I give you Chris Versace's "The Negative Effects of Low Oil Prices."
I hate to be Debbie Downer, but while you and other Americans will continue to reap the benefits of lower oil and gas prices, the effect has been different for oil companies such as Halliburton (HAL) and BP (BP). What’s been described by oil industry executives as a “Darwinian adjustment” has companies like those cutting jobs. Models from the Federal Reserve Bank of Dallas indicate that if crude oil remains around $55 per barrel, Texas could lose 128,000 direct and indirect energy jobs by mid-2015. Big independent producers including Marathon Oil (MRO), ConocoPhillips (COP) and Apache Corp. (APA) have said they’ll cut their 2015 capital budgets as they tighten their respective belts for oil price pain. Cuts like those can only result in a disaster for companies like Civeo (CVEO), a provider of housing for oil workers in the Canadian oil sands industry.

Gaming this fallout even further means negative pressure on oil industry revenues and earnings. We’ve started to see Wall Street start to catch up and slash oil and energy company expectations, but it’s the commentary on the upcoming earnings conference calls that will tell the tale of how bad things could get in the coming weeks.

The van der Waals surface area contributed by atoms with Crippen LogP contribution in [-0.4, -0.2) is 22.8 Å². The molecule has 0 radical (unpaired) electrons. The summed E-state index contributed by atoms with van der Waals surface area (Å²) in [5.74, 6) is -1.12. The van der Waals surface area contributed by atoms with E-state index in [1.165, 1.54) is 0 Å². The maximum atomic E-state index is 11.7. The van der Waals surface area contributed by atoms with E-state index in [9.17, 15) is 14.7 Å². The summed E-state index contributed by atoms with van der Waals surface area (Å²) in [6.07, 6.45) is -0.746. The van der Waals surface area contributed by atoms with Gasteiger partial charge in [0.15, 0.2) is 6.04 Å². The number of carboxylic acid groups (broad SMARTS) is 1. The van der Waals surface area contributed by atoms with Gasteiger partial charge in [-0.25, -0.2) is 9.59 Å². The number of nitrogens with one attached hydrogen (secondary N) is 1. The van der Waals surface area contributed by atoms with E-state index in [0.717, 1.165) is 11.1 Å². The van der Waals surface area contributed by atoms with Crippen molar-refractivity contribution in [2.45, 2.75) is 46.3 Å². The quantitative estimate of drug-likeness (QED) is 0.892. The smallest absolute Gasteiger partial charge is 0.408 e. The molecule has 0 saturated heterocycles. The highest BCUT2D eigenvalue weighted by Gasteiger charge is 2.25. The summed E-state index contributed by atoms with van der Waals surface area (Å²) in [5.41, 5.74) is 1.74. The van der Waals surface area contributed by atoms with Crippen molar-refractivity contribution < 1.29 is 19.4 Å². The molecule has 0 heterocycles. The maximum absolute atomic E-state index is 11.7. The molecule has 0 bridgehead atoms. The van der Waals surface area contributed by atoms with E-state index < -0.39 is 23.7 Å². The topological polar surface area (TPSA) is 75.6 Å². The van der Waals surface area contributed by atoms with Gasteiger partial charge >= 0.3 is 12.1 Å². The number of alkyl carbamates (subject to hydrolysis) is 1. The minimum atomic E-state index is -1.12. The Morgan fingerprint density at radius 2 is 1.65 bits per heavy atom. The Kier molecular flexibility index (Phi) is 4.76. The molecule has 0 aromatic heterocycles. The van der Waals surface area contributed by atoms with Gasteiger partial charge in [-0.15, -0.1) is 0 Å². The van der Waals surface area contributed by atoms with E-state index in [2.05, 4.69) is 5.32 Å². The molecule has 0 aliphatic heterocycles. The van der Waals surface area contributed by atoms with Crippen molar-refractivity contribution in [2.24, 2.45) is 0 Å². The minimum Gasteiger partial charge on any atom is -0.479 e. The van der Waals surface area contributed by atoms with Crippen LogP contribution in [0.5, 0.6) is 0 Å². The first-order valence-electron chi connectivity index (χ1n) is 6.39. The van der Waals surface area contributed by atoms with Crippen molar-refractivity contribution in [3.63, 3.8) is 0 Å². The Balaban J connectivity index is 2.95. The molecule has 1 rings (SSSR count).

Yes, companies expand capacity in anticipation of future returns, and yes, the Saudis are willing to bring in less money to fund the Sillies in order to defund the Persians, correctly treating their investment in existing wells as sunk.  But the point of markets is to allocate resources among competing uses, and if there are cheaper feedstocks for 3-D printer-assisted manufacturing in the United States, where the historic comparative advantage in advanced technology, knowledge-intensive goods manifests itself, so be it.
Candidly, I’m not all that optimistic we’ll see a big reversal in oil prices in the near term, because all of the data I have been looking at paints a picture of a slowing global economy. If you’re looking to double check my thinking, all you have to do is check in with Dr. Copper – whose second opinion confirms global growth is slowing.
Yes, those Chinese sweatshops that carry out routine production using archaic methods are going to have a tough time.  But cheaper oil does more to end developed-country reliance on sweatshop production and convict labor than all the lamentations of the Perpetually Aggrieved ever did.

No comments: